Most hikers and plant lovers in our area are familiar with the common Jack-in-the Pulpit, Arisaema triphyllum. The other native Arisaema, A. dracontium, or green dragon, is not so well known. I think green dragons are a bit harder to spot when they are on the small side, as the flower blends with surrounding foliage. Large green dragons are quite spectacular, but less common than Jacks, and possibly in less-traveled spots.
Characteristics: Green dragons usually have one compound leaf, but it looks as though there are more, with 7-15 leaflets arranged in a semicircle. When viewed from the side, it is possible to imagine a silhouette of dragon wings, with the central leaflet (often a bit lower) as the head. But I have also read that the name may come from the long "serpentine" spadix or that the large corms could look like dragon’s feet.
They grow from 12"-36" high. The yellowish-green sheathed flowers in late spring have a very long slender spadix ("rat’s tail") extending from the top of the spathe. The fruit is a cluster of berries that turn red when ripe. The plant is not self-fertile. The small flowers encircling the spadix are dioecious (individual flowers are either male or female) and are pollinated by flies. I have seen statements that only one sex is to be found on any one plant, so both male and female plants must be grown if seed is required. But most references state that, as with other Arisaema, a specific A. dracontium plant can have flowers of either or both sexes; it "changes sex" from year to year depending on age and conditions, so you just need to have a few plants to produce seeds.
Cautions: Arisaema dracontium contains calcium oxylate crystals. These cause an extremely unpleasant sensation similar to needles being stuck into the mouth and tongue if they are eaten, but they are easily neutralized by thoroughly drying or cooking the plant or by steeping it in water. Some people have skin reactions from handling the plant or seeds.
The second caution is more oblique. There are many wonderful Arisaemas in the world, and many of them are grown by afficianados with good woodland conditions. There are also related plants, such as Pinellias, which are very easily confused with Arisaemas. Pinellias are also grown by many gardeners, and some are well behaved and lovely. But some can be very aggressive in gardens, and could be a problem near natural areas. If you obtain Arisaema dracontium from a friend, or from any sort of garden exchange, please be certain you have the correct plant. And if you have an "imposter", however benign, please be certain that you clearly label it as such, and only give it to equally knowledgeable and responsible friends. (See "Green Dragon or Prolific Imposter?" for more information on the most easily confused species.)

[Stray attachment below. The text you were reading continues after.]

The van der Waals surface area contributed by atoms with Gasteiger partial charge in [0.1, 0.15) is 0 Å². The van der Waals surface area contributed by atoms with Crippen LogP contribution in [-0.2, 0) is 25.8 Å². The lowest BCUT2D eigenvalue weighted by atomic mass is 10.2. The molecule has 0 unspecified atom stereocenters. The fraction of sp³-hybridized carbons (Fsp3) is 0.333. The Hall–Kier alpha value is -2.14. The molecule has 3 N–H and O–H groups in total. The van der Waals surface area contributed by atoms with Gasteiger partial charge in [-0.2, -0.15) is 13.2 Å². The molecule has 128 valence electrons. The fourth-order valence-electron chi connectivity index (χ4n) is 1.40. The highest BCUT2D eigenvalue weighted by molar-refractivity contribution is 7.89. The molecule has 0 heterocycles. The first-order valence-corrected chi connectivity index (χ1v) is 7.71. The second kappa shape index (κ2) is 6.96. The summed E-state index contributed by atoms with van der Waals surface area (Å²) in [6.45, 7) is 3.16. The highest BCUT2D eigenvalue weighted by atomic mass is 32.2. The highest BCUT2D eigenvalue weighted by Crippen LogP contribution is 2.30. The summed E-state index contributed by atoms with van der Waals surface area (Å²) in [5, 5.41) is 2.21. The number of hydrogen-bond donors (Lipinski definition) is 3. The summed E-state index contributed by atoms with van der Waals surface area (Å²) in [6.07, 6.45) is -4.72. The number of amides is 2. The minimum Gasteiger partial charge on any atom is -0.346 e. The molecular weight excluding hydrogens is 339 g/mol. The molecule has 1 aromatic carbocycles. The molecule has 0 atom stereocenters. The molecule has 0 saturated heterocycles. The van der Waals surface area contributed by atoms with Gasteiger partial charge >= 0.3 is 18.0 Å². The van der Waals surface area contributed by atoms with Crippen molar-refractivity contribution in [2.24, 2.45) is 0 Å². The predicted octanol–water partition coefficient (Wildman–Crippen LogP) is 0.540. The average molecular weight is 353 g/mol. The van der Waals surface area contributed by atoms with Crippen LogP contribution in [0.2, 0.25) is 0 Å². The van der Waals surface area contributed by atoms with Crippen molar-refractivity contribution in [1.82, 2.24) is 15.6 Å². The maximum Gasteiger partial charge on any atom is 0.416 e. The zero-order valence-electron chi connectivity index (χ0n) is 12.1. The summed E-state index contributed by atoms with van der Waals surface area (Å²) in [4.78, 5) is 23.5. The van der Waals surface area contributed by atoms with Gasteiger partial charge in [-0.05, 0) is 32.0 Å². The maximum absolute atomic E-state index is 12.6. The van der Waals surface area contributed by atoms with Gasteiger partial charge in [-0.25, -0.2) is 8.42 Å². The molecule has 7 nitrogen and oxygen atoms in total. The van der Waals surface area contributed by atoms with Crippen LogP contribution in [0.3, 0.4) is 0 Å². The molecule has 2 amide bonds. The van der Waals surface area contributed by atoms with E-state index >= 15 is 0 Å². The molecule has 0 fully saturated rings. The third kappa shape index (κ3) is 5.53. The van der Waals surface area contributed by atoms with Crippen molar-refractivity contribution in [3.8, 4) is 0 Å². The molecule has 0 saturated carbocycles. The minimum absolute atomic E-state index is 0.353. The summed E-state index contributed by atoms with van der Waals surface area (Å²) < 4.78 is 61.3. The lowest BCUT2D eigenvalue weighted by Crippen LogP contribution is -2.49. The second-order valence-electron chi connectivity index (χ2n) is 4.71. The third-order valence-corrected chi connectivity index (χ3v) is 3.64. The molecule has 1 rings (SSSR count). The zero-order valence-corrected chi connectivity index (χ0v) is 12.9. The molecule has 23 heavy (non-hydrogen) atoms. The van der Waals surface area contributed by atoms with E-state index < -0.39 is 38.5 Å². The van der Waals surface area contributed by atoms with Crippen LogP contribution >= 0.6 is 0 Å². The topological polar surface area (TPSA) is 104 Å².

Propagation: Arisaema dracontium is easily propagated from seeds. Clean off the pulp, plant the seeds promptly or store cool and moist in the refrigerator. Cullina claims that the seeds will germinate after dry storage, and they need cold stratification for 3-6 months. I just place the cleaned seeds in moist potting mix in a zip lock bag and put them in the refrigerator until early spring, when I move them to warmth under lights. They can bloom in 2-3 years.
Culture & Habitat: Green dragons are native to floodplain forests and edges of marl ponds from Quebec to Minnesota, south to Texas and Florida. Thus it should have moist organic soil in shade. Small offset corms are formed once the original corm gets large; these eventually detach and grow on their own. The best time to move or divide green dragons is in the fall when the plants go dormant. While the green dragon population is apparently safe in the state (S4), it is not that common in Tompkins county. Only move garden specimens, not wild!
- Connecticut Botanical Society
- Plants for a Future
- Weldy, T. and D. Werier. 2005. New York Flora Atlas. [S.M. Landry, K.N. Campbell, and L.D. Mabe (original application development), Florida Center for Community Design and Research. University of South Florida]. New York Flora Association, Albany, New York.
- Cullina, W., 2000,Growing & Propagating Wildflowers of the United States, NEWFS, Houghton Mifflin.
By Rosemarie Parker
Photos by Krissy Faust and Paul Schmitt